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LONDON :-Printed by James Nichols, 46, Hoxton-square.

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A PETITION, in the name of the whole convocation, for the restitution of

archbishop Grindal—The model and method of prophesyings—The inconveniences of prophesyings detected or suspected— The most remarkable letter of archbishop Grindal, in defence of prophecies and church-jurisdiction-Lambeth-house, Grindal's guilt-The death of Cope and Bullock. Popish locusts swarm into England-Necessary severity of the parliament against them-Many against money-mulcts for conscience. Others conceive the proportion of the fine unconscionable-Arguments pro and con, whether Jesuits are to be put to death-The execution of this law moderated. Worst of offenders escape best—The acts of a silent convocation. Query, on whom the law was first hanselled — The death of bishop Berkeley—A meeting of the presbyterians at Cockfield. Another at Cambridge. The activity of the presbyterians—Beza's letter to Travers in the behalf of Geneva -Geneva’s suit was coldly resented—Why the rigorous pressing of subscription was now remitted. Pages 3—29.

SECTION V.

A.D. 1582,

1583. 25 AND 26 ELIZABETH. A form of discipline considered of by the brethren in a solemn synod, with

the several decrees thereof-Several observations on these decrees-A blasphemous heretic reclaimed. · The character of Mr. Henry SmithThe death of Richard Bristow. The death of Nicholas Harpsfield. The death of Gregory Martin-Letter-history best history. Objection against letters' want of date, answered—The petition of the Kentish ministers—The archbishop's letter in answer thereof—The character of Mr. Beal, who brought the bills-Archbishop Whitgift's letter, complaining of Beal's insolent carriage towards him—The privy counsellors' letter to the archbishop in favour of the nonconformists—The archbishop's answer to the privy counsellors' letter-The archbishop's gratulatory letter to Sir Christopher Hatton-The treasurer's letter to the archbishop, for some indulgence to the ministers—The return of the archbishop of Canterbury to the lord treasurer's letter—The lord treasurer's smart letter to the archbishop—The archbishop's calm letter to the half-angry treasurer -Sir Francis Walsingham a good friend to nonconformists. His letter to the archbishop in favour of

nonconformists—The archbishop's answer to secretary Walsingham's letter--A transition to other matter. Good Grindal's death. A plea for Grindal's poverty. Pages 30—60.

SECTION VI.

A. D. 1583-1587. 26 TO 30 ELIZABETH. Warning to sabbath-breakers—Robert Brown first appears-Brown's

opinions. Extraordinary favour indulged unto him. The author's observation on him. The occasion of his late death. Two Brownists executed-Whitgift succeedeth Grindal-Death of Sanders-Lewes burned at Norwich-Popish libels. The queen's eminent mercyTwo fruitless conferences. Subscription severely pressed–The Rhemish translation comes forth. Cartwright invited to answer it. Whitgift stoppeth his book. Dr. Fulke first effected it. A promise never perforined. Confidence of many at last deceived—The death of George Etheredge—Mr. Rogers writeth on our articles—Three great corporations now on foot together-The archbishop, afraid of alteration in church-discipline, writes to the queen-Her majesty will alter nothing material to church-government. Parliament dissolved—John Hilton in convocation abjureth his heretical opinions. Penance imposed upon him--Exchange of important letters betwixt the earl of Leicester and the archbishop-Seminaries enlarged and transportedThe earl of Leicester sent as commander into the Low Countries—The liturgy supported by its opposers-Accusations not to be believed in full latitude-The death of John Feckenham. His courtesy to protestants; made abbot of Westminster. Queen Elizabeth sendeth for him, and proffers him preferment; kindly used in restraint-A recruit of English Benedictines made after Feckenham's death-English papists, why they fell off from the queen of Scots unto the king of Spain, pretending a title to the crown of England—An act without precedent. Good reason why the nonconformists were quiet-The death of Mary queen of Scotland. Her poetry. Her body removed to Westminster-A design propounded, and blasted by the queenConformity to the height-The high-commission court. A memorable story in Geneva-First grievance complained of in tendering the oath. The second, third, and fourth grievance-Four ranks of refusers of this oath. The first rank, the second, third, and the last rank-Nonconformists persecuted in the star-chamber—The death of Mr. Fox, and of Dr. Humphrey—The first protestant hospital. Beautiful buildings begin in England. Nonconformists stir. Pages 61-92.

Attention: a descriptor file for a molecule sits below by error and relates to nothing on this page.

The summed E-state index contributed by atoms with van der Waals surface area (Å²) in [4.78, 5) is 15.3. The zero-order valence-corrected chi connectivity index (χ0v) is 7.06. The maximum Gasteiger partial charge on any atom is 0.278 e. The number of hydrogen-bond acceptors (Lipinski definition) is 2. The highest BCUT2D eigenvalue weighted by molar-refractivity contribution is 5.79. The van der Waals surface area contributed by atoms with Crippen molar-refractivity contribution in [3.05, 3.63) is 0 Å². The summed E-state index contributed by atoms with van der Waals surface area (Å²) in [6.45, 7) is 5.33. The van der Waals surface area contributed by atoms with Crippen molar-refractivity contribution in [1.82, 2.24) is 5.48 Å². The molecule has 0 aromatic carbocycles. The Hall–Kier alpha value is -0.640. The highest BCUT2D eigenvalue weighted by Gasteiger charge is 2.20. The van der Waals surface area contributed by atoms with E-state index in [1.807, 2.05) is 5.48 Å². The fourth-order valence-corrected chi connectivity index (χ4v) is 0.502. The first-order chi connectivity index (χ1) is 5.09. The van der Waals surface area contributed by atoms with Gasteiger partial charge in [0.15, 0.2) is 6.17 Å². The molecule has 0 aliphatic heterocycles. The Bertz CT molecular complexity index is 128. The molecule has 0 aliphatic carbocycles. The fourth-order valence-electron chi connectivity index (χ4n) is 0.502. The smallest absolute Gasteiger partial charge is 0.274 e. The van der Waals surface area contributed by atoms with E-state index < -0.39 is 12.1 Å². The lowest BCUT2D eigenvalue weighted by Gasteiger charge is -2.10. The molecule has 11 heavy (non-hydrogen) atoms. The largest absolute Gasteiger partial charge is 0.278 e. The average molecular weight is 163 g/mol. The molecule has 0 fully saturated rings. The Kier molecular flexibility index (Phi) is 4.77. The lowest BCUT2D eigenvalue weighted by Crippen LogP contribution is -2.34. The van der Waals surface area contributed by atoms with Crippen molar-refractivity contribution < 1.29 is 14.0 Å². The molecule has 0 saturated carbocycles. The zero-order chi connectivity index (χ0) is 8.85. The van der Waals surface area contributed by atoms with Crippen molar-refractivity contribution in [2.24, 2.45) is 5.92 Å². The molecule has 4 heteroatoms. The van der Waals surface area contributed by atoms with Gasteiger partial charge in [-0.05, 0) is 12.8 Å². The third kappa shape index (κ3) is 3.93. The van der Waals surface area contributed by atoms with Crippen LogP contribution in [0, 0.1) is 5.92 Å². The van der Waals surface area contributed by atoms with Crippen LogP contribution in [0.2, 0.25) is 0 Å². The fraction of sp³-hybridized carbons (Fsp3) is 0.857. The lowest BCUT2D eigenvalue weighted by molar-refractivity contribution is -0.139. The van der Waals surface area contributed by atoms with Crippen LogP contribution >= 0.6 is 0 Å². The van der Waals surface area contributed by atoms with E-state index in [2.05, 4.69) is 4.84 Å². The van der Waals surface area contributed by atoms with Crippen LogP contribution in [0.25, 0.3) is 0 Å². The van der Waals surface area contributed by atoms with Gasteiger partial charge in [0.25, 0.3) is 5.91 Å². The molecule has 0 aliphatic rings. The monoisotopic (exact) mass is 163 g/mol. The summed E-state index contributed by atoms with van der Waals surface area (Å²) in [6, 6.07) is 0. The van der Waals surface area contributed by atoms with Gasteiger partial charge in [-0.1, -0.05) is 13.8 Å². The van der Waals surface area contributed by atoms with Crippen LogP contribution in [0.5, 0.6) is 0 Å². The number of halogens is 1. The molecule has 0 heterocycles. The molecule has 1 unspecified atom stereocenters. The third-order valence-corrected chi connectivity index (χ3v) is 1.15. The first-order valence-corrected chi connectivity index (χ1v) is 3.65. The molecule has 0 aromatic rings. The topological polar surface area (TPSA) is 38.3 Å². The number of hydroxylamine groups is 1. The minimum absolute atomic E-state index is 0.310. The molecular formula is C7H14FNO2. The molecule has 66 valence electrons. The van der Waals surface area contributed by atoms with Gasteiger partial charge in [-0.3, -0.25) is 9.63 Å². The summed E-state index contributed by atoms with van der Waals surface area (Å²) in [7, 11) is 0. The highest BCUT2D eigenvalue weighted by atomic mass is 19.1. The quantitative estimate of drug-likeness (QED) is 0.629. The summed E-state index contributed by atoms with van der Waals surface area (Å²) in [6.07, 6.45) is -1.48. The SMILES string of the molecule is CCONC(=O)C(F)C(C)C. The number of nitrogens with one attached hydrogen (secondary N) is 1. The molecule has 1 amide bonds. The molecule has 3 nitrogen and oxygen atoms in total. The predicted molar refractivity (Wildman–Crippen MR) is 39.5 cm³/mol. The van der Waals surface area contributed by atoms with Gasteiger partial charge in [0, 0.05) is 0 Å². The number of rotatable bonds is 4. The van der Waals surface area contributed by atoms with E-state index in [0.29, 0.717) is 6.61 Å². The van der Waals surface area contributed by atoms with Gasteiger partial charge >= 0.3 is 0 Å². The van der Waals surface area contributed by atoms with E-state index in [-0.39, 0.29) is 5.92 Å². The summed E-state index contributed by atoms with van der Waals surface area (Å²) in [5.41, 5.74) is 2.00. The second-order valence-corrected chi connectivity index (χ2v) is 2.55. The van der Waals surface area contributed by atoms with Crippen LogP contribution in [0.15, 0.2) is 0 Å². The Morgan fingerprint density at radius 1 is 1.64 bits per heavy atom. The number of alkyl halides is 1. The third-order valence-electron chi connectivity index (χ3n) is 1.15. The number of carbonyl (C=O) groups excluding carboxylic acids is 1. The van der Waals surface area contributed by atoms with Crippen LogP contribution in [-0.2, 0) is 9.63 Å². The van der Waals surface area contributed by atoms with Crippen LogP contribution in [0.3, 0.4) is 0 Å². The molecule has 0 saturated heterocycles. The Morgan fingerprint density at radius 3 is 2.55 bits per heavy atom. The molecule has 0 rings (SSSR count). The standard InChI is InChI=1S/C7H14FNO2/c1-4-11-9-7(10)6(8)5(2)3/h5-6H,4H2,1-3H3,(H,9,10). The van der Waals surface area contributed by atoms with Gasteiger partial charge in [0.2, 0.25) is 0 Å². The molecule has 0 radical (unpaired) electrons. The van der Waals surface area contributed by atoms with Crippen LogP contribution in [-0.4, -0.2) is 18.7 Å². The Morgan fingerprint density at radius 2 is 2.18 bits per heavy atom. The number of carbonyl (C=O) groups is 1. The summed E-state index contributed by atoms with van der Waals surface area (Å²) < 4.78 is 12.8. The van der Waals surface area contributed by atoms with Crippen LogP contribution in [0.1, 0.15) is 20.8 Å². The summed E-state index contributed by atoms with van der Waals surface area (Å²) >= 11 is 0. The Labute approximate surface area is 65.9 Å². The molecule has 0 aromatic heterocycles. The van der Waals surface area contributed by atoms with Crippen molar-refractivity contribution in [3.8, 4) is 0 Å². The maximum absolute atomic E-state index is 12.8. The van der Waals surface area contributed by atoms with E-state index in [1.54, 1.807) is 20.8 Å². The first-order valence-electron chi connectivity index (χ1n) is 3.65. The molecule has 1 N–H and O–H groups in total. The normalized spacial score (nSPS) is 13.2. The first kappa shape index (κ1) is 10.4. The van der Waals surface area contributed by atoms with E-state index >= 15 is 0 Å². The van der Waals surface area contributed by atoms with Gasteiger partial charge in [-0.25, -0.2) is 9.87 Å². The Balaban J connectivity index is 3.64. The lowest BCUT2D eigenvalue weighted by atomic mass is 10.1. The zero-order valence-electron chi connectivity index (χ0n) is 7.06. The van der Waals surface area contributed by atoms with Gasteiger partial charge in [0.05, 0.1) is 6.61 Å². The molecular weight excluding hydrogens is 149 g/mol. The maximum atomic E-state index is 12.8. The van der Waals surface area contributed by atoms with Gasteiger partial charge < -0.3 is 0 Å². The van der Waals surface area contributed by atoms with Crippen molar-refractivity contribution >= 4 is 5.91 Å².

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A sixteenfold petition presented by the commons to the lords in parliament

-The archbishop's plea for non-residents. The lord Grey's rejoinder. The lord treasurer's moderation. Others interpret. The lord Grey (query, whether of Wilton, or, what most probable, of Ruthyn, afterwards earl of Kent) replied - The bishops providently petition the quoen-The death of bishop Barnes, and of Bernard Gilpin ; hardly

THE

CHURCH HISTORY OF BRITAIN,

FROM

THE BIRTH OF JESUS CHRIST

UNTIL

THE YEAR MDCXLVIII.

ENDEAVOURED

BY THOMAS FULLER, D.D.,

PREBENDARY OF SARUM, &c. &c.

AUTHOR OF THE WORTHIES OF ENGLAND," “ THE HOLY STATE,” “THE HISTORY OF THE HOLY WAR,” “ PISGAH SIGHT OF PALESTINE,”

“ ABEL REDIVIVUS,” &c. &c.

A NEW EDITION.

WITH THE AUTHOR'S CORRECTIONS.

IN THREE VOLUMES.

VOL. III.

LONDON:

PRINTED FOR THOMAS TEGG AND SON, 73, CHEAPSIDE ;

R. GRIFFIN AND CO., GLASGOW ;

TEGG AND CO., DUBLIN:
ALSO, J. AND S. A. TEGG, SYDNEY AND HOBART TOWN.

1837.

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